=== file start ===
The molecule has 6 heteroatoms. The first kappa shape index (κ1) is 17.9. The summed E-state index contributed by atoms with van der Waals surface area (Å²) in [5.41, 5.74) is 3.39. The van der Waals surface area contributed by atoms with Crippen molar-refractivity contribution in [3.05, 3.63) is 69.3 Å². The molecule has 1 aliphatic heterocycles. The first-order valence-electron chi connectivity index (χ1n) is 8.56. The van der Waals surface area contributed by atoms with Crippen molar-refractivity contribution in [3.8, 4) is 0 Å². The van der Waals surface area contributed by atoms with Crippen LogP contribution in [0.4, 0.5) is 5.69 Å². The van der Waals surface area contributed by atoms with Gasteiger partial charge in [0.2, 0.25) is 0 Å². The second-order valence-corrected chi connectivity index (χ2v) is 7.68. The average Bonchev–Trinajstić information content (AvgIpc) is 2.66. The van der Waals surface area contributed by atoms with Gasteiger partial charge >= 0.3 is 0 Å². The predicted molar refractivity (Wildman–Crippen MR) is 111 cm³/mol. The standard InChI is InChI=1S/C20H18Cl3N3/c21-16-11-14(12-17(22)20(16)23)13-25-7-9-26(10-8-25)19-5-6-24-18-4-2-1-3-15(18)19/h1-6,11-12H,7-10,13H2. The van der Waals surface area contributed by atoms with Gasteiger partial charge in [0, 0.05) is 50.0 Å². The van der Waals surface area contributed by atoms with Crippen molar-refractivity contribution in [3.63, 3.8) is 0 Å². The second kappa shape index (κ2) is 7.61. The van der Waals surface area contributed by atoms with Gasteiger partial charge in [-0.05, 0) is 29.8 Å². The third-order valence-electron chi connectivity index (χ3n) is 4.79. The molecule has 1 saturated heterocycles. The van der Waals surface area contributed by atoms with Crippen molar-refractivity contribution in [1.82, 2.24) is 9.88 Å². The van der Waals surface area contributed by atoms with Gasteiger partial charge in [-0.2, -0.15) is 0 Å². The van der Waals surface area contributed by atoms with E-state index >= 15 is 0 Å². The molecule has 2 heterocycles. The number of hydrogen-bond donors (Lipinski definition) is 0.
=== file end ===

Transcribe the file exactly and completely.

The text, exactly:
The molecule has 6 heteroatoms. The first kappa shape index (κ1) is 17.9. The summed E-state index contributed by atoms with van der Waals surface area (Å²) in [5.41, 5.74) is 3.39. The van der Waals surface area contributed by atoms with Crippen molar-refractivity contribution in [3.05, 3.63) is 69.3 Å². The molecule has 1 aliphatic heterocycles. The first-order valence-electron chi connectivity index (χ1n) is 8.56. The van der Waals surface area contributed by atoms with Crippen molar-refractivity contribution in [3.8, 4) is 0 Å². The van der Waals surface area contributed by atoms with Crippen LogP contribution in [0.4, 0.5) is 5.69 Å². The van der Waals surface area contributed by atoms with Gasteiger partial charge in [0.2, 0.25) is 0 Å². The second-order valence-corrected chi connectivity index (χ2v) is 7.68. The average Bonchev–Trinajstić information content (AvgIpc) is 2.66. The van der Waals surface area contributed by atoms with Gasteiger partial charge >= 0.3 is 0 Å². The predicted molar refractivity (Wildman–Crippen MR) is 111 cm³/mol. The standard InChI is InChI=1S/C20H18Cl3N3/c21-16-11-14(12-17(22)20(16)23)13-25-7-9-26(10-8-25)19-5-6-24-18-4-2-1-3-15(18)19/h1-6,11-12H,7-10,13H2. The van der Waals surface area contributed by atoms with Gasteiger partial charge in [0, 0.05) is 50.0 Å². The van der Waals surface area contributed by atoms with Crippen molar-refractivity contribution in [3.63, 3.8) is 0 Å². The second kappa shape index (κ2) is 7.61. The van der Waals surface area contributed by atoms with Gasteiger partial charge in [-0.05, 0) is 29.8 Å². The third-order valence-electron chi connectivity index (χ3n) is 4.79. The molecule has 1 saturated heterocycles. The van der Waals surface area contributed by atoms with Crippen molar-refractivity contribution in [1.82, 2.24) is 9.88 Å². The van der Waals surface area contributed by atoms with Gasteiger partial charge in [-0.2, -0.15) is 0 Å². The van der Waals surface area contributed by atoms with E-state index >= 15 is 0 Å². The molecule has 2 heterocycles. The number of hydrogen-bond donors (Lipinski definition) is 0.